Monday, April 19, 2010

Democracy and Universalism

Article by Fjordman, in The Brussels Journal: The Voice of Conservatism in Europe

Not only did Bush perceive his country to be a “democracy,” despite the fact that it was founded as a Constitutional Republic; he perceived it as being “universal.” Every person on planet Earth from whatever cultural background can move to the United States and become an equal citizen. The USA is thus a “universal” nation, and its universal democracy should be exported to all countries around the world. This version of “universalism” would have been profoundly alien to the ancient Greeks, yet has become a prominent feature of the post-Enlightenment West. “We no longer consider any human action legitimate, or even intelligible,” wrote the French late twentieth century philosopher Pierre Manent, “unless it can be shown to be subject to some universal rule of law, or to some universal ethical principle.”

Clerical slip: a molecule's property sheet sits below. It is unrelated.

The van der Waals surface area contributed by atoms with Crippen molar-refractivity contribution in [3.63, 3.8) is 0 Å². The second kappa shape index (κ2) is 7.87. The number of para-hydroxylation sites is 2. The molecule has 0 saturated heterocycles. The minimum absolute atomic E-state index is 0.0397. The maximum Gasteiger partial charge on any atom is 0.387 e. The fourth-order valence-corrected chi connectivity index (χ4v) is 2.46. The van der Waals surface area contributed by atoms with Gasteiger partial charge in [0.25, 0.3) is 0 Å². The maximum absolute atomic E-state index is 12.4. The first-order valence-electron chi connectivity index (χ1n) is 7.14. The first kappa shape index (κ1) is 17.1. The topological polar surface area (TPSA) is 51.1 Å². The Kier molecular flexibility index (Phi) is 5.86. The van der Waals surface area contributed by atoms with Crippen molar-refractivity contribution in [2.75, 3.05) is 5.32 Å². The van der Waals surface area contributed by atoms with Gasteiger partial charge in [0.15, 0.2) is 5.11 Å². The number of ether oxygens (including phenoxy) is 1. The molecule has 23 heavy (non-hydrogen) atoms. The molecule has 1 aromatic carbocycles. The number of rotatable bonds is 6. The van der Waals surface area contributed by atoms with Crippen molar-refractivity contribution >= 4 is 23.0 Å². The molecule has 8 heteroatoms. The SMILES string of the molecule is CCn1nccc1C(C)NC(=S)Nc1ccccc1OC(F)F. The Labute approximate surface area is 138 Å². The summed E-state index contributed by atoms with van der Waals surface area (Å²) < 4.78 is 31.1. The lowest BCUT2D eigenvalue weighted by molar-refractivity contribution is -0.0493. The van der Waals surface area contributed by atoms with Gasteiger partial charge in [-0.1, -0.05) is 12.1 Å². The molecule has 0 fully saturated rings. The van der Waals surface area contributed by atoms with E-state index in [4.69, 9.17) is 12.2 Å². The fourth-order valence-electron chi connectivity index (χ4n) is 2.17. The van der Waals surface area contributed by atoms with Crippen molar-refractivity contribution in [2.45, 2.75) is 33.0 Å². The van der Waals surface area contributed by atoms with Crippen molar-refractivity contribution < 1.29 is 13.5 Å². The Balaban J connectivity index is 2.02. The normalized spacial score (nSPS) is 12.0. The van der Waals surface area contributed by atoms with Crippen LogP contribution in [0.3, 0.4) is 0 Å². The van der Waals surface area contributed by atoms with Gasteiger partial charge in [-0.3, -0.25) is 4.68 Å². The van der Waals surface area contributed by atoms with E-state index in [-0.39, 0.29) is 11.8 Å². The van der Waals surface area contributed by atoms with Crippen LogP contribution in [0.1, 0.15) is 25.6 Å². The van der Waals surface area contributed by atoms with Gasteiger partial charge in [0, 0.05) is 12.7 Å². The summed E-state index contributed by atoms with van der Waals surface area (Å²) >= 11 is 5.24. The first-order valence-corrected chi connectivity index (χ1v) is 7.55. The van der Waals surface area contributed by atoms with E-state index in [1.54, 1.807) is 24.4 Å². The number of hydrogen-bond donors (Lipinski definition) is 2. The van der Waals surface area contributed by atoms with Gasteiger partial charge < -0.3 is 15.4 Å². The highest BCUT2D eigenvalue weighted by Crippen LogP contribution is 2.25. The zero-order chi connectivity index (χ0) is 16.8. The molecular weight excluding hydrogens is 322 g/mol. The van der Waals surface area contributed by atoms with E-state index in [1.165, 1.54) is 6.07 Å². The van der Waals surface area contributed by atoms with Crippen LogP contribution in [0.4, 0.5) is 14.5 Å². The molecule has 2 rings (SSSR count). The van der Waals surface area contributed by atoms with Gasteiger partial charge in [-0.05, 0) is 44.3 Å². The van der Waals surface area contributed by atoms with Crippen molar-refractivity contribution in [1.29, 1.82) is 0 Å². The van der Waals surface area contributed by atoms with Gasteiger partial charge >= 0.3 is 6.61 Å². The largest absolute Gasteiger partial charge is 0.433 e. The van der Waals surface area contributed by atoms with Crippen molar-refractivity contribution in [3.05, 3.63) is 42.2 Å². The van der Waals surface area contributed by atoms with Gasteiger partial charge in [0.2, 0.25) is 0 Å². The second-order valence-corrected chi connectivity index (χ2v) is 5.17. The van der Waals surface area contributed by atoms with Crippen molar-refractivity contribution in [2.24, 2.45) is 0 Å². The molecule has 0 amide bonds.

Where does this notion come from?

And the concept's connection to the Scientific Revolution?

Read the whole article here.

Hat tip: American Monarchist

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